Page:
Things are going great for The Grandsons as they move and shake into their 20th year in the world of rock and roll. The roots rock quartet just released their 6th CD--Live at the Barns-The Legendary Wolf Trap Recordings Volume Two, and they're still reeling from the sold out CD-release show at Wolf Trap. Last summer, the band performed in Germany, and this winter will be heading to the Virgin Islands for a two-week tour. The Grandsons spent 2004/2005 promoting their nationally acclaimed fifth recording, Party With The Rich. Their previous studio album, Pan-American Shindig, spent ten weeks in the Americana Radio top-forty and their musical reach has extended further than ever. And in 1999, The Grandsons spent a month in Taiwan after being chosen by the US government as ideal representatives of America's celebrated musical style.

A fan aptly described The Grandsons exuberant sound as "American music in a blender with the lid off." The more prominent elements in this eclectic whirlpool are New Orleans rhythm and blues, rockabilly, swing and country two steps. After eight years of plying their pop sound around the country as Grandsons of the Pioneers, the group's increasing notoriety resulted in a high-noon showdown with singing cowboys Sons of the Pioneers, who balked at the idea of acknowledging paternity to a low down tuba-toting, sax-blowing rock and roll band. Counseled by their team of cut-throat lawyers to keep on playing rather than pause to litigate, the band shortened its name to The Grandsons and has been going full throttle ever since.

The Grandsons bring with them a pawn shop of instruments. Vocalist-guitarist-trumpeter Alan MacEwen charms audiences with his sly wit and winsome original songs; DC blues veteran Matthew Sedgley locks in the groove on drums and percussion. Saxophonist Chris Watling puts out a sound so meaty and memorable that he is in demand all over as a guest artist and session player.

Howdy from The Grandsons, the group's 1991 debut produced by ex-Slickee Boy Mark Noone was hailed by the Washington Post as "so free-spirited and so subversively anti-sophisticate that it's practically new territory." After catching a set at Austin's SXSW conference, Rounder Records quickly added the album to its mail order catalog, the Record Roundup. The Grandsons follow up, It's Hip to Flip with The Grandsons, showcased their maturing style with 11 new hard-hitting songs. It's Hip to Flip, which won a Wammie from the Washington Area Music Association (WAMA), received raves from the Washington Post and DC's City Paper. The Grandsons' third CD, Pan American Shindig, was released on their own label, Whirling House Records, in 1999. The disc has garnered rave reviews from the Washington Post and Washington City paper, as it explores Americana Roots Rock with originals and adaptations of obscure R&B tunes.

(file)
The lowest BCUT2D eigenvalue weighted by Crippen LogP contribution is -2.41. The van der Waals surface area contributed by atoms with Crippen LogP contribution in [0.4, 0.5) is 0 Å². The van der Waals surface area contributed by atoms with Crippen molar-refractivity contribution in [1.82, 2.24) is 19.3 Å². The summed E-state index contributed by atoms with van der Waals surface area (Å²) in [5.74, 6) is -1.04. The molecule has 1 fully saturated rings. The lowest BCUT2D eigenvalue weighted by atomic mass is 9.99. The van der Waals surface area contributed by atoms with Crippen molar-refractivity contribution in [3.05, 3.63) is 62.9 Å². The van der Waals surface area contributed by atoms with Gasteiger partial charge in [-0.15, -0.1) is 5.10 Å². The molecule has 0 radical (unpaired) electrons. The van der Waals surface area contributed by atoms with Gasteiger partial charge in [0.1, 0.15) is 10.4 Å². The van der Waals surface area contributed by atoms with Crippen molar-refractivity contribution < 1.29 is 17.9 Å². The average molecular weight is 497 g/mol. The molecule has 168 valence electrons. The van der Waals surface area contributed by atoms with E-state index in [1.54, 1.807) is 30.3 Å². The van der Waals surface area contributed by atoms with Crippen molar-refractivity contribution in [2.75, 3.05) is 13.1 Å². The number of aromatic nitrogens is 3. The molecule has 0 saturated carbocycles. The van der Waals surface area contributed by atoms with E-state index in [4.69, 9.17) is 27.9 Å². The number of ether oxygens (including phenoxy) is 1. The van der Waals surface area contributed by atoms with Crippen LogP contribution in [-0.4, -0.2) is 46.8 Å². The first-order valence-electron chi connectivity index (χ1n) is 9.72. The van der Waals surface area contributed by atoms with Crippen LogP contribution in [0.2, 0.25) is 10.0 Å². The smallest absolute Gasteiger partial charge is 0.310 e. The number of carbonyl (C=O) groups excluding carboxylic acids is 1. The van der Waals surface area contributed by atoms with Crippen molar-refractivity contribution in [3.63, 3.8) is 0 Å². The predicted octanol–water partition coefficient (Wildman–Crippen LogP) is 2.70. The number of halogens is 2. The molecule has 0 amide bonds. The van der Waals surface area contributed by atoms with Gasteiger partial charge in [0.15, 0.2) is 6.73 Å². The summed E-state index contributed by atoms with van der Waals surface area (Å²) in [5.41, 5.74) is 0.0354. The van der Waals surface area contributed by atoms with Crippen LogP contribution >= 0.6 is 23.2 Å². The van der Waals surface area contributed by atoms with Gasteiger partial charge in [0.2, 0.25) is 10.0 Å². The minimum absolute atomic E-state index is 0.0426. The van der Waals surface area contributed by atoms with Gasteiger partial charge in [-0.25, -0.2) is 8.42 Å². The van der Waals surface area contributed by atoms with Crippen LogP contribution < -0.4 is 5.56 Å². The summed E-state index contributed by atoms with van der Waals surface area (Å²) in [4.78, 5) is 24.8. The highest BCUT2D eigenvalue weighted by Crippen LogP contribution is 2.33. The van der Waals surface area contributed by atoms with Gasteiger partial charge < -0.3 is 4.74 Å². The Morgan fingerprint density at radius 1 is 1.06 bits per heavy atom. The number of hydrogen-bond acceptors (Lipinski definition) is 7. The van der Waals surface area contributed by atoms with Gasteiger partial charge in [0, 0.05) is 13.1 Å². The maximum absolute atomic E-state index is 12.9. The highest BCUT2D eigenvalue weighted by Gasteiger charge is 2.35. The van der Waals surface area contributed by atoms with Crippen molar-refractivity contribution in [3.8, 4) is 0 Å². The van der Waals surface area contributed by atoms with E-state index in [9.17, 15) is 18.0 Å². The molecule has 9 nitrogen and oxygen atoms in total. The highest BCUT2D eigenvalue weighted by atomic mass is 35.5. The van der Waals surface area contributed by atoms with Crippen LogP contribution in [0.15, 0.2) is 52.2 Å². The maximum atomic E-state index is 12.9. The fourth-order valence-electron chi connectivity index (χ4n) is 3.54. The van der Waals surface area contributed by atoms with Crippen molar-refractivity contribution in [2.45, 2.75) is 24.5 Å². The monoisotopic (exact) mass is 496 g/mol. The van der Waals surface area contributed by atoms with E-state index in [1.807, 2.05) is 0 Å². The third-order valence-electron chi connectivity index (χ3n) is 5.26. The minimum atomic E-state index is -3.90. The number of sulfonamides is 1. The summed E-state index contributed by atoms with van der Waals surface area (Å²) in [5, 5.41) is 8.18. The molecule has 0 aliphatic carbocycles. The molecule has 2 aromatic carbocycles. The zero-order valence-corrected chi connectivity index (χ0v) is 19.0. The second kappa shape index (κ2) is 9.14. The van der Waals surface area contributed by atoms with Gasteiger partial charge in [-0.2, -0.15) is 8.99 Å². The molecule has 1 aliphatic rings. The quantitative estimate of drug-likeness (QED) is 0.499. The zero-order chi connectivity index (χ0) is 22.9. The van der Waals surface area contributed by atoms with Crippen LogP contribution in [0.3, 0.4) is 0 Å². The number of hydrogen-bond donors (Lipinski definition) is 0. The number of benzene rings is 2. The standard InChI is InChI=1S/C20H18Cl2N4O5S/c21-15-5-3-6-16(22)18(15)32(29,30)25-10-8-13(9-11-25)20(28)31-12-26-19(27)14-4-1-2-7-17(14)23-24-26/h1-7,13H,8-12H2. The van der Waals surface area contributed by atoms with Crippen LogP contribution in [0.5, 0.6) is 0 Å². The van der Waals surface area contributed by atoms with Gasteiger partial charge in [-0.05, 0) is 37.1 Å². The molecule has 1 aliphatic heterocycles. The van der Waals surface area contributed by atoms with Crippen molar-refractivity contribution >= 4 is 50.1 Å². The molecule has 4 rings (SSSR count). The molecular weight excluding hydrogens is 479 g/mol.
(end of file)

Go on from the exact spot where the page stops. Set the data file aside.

The Grandsons fourth CD, Live At The Barns--The Legendary Wolf Trap Recordings Volume 1, has just been released. Recorded live, in concert, at the Barns of Wolf Trap on May 5, 2001, the CD contains 15 songs never before released on Grandsons recordings. The songs were chosen from the Grandsons vast roots rock repertoire and capture the energy of a typical live show.

The Grandsons' popularity with so many different audiences has landed them on bills with national acts such as Willie Nelson, Ray Charles, the Iguanas, Terrance Simien, The Dirty Dozen Brass Band, Marcia Ball, The Fabulous Thunderbirds, Paul Cebar & The Milwaukeeans, Big Bad Voodoo Daddy, Mighty Blue Kings, and Royal Crown Review. The group has been in the studio recently backing R&B legend Ruth Brown and Texas' Evan Johns for nationally distributed compilations. Based in Washington, DC, The Grandsons travel to perform in New York, Texas, and every state in between. In the Summer of 1999, the Grandsons made their first overseas performance; they were invited to play a three-week engagement in Taipei, Taiwan. The group has performed sold-out shows at the Barns of Wolf Trap, appeared at Austin's South by Southwest music Festival, The Rocky Gap Festival, The Bethlehem PA Musikfest, The Kennedy Center, and North Carolina's popular Black Mountain Festival and Bele Chere Festival, both in Asheville. The Washington Area Music Association has voted The Grandsons several Wammie Awards since the band started in 1986, in categories such as Best Roots Rock Group, Best Album Design, and Best Pop Group. No wonder the Washington Post called The Grandsons "the hardest working band in DC."